Brunch may appear to be a millennial phenomenon, but it actually goes back much, much further.
Originally, brunch was the 19th Century hangover cure. The term, which are the words breakfast and lunch sandwiched together, was allegedly coined by an Englishman called Guy Beringer in 1895. The meal was reputedly designed for “Saturday-night carousers” who were too hungover to get out of bed on Sunday morning.
Other sources credit early 1900s New York reporter Frank Ward O’Malley with coming up with the term as a way of describing the odd eating habits of newspaper journalists.
Popularised and (supersized) by Americans, this stylish Sunday hangover cure was quickly exported throughout the world. Comic books in the 1960s, cooking books and even smash-hit 90s TV shows such as Sex in the City has helped make brunch mainstream. Today, everywhere from the UK and Dubai to South Africa and China enjoy their own version of brunch.
]With that said, brunch has taken millennials by storm. So, what is behind the explosion of this generation’s late elevenses? Emma Bricknell, Owner of Made in Belfast, has the answer after launching her new brunch menu: “Maybe it really is the best hangover cure on a Sunday. Perhaps it’s the perfect opportunity to catch up with friends and recap the previous night’s shenanigans.”
Or maybe it’s just a sign of the times. Income is meagre and prices are steep, then after squandering all of Fridays paycheck in the bar, getting up and eating later saves money on a couple of meals. If brunch is timed right, it could be the only meal of the day. So it’s possible it ticks a box that says ‘all of the above’. Or simply, it’s an excellent excuse to make drinking before noon socially acceptable.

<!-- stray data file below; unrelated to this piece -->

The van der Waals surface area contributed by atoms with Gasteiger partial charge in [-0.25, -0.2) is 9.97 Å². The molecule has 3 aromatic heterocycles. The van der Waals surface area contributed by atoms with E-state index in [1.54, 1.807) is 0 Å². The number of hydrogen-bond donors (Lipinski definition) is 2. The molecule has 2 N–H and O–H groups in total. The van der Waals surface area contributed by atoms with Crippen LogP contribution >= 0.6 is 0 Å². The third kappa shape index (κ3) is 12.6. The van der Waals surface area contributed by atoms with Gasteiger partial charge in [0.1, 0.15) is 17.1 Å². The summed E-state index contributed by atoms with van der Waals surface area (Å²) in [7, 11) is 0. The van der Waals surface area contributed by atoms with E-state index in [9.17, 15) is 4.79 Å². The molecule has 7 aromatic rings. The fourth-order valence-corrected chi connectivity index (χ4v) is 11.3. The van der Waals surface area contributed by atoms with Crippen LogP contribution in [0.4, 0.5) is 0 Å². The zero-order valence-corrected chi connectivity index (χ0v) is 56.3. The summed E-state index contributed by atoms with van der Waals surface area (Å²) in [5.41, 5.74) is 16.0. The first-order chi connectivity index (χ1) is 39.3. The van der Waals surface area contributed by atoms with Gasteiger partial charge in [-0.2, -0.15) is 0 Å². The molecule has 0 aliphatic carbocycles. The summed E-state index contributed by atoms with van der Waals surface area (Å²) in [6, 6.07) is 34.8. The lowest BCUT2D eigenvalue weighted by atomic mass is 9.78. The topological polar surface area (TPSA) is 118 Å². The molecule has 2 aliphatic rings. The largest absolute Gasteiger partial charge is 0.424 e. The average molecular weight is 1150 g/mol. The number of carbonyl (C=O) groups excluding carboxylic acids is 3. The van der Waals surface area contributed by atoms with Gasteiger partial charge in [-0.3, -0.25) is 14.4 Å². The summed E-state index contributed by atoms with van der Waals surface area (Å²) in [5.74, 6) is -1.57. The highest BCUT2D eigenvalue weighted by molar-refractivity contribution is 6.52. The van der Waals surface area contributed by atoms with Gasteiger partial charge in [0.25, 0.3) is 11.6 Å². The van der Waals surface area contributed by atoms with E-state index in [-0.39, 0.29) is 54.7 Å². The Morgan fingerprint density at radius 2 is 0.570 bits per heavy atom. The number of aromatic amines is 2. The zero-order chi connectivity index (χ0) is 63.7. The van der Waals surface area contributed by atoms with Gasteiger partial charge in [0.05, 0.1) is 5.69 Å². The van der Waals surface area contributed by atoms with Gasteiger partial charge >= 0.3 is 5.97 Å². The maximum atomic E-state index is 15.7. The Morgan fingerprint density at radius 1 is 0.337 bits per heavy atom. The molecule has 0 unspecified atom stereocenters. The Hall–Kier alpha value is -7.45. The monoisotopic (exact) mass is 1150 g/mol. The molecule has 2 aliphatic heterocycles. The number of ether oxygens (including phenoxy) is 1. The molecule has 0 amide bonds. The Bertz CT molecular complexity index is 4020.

Alternatively, it could be a case of a lifestyle change among 20-somethings. Over the previous decade, brunch has quickly overtaken breakfast, lunch and dinner as the most popular meal of the day. Restaurants everywhere are reporting longer lines than ever before, proving that the love affair with brunch is far from over. A study by Fahrha Ternikar, who wrote the academic; Brunch: A History, claims that brunch’s popularity has been steadily on the rise since 2004.
The two most popular days for brunch were Mother’s Day and Easter Sunday. Ternikar also noted that there is a correlation between those with disposable income and those who eat brunch. After all, brunch has its roots firmly planted in high society, who possessed both the time and the money to drag breakfast into lunch as a social affair. While modern-day vape-toting hipsters may not have the income – they do have the time.
What’s clear though, is that brunch represents a culinary pillar of our society. So, sleep in a little longer, skip breakfast, then let’s have brunch.